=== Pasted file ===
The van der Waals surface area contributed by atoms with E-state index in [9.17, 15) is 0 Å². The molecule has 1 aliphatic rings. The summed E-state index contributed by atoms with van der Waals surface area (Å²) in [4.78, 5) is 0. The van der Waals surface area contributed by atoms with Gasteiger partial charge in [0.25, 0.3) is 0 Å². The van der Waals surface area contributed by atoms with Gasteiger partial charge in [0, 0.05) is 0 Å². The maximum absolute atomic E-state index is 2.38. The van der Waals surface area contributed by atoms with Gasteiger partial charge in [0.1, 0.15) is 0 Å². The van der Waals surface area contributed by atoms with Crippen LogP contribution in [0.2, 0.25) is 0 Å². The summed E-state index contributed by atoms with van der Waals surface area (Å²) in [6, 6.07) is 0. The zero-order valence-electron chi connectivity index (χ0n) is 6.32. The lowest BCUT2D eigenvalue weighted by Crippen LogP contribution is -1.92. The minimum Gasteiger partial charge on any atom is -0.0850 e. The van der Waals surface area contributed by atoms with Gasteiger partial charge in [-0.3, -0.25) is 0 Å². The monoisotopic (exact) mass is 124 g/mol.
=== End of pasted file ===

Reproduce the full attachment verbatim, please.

The van der Waals surface area contributed by atoms with E-state index in [9.17, 15) is 0 Å². The molecule has 1 aliphatic rings. The summed E-state index contributed by atoms with van der Waals surface area (Å²) in [4.78, 5) is 0. The van der Waals surface area contributed by atoms with Gasteiger partial charge in [0.25, 0.3) is 0 Å². The van der Waals surface area contributed by atoms with Gasteiger partial charge in [0, 0.05) is 0 Å². The maximum absolute atomic E-state index is 2.38. The van der Waals surface area contributed by atoms with Gasteiger partial charge in [0.1, 0.15) is 0 Å². The van der Waals surface area contributed by atoms with Crippen LogP contribution in [0.2, 0.25) is 0 Å². The summed E-state index contributed by atoms with van der Waals surface area (Å²) in [6, 6.07) is 0. The zero-order valence-electron chi connectivity index (χ0n) is 6.32. The lowest BCUT2D eigenvalue weighted by Crippen LogP contribution is -1.92. The minimum Gasteiger partial charge on any atom is -0.0850 e. The van der Waals surface area contributed by atoms with Gasteiger partial charge in [-0.3, -0.25) is 0 Å². The monoisotopic (exact) mass is 124 g/mol.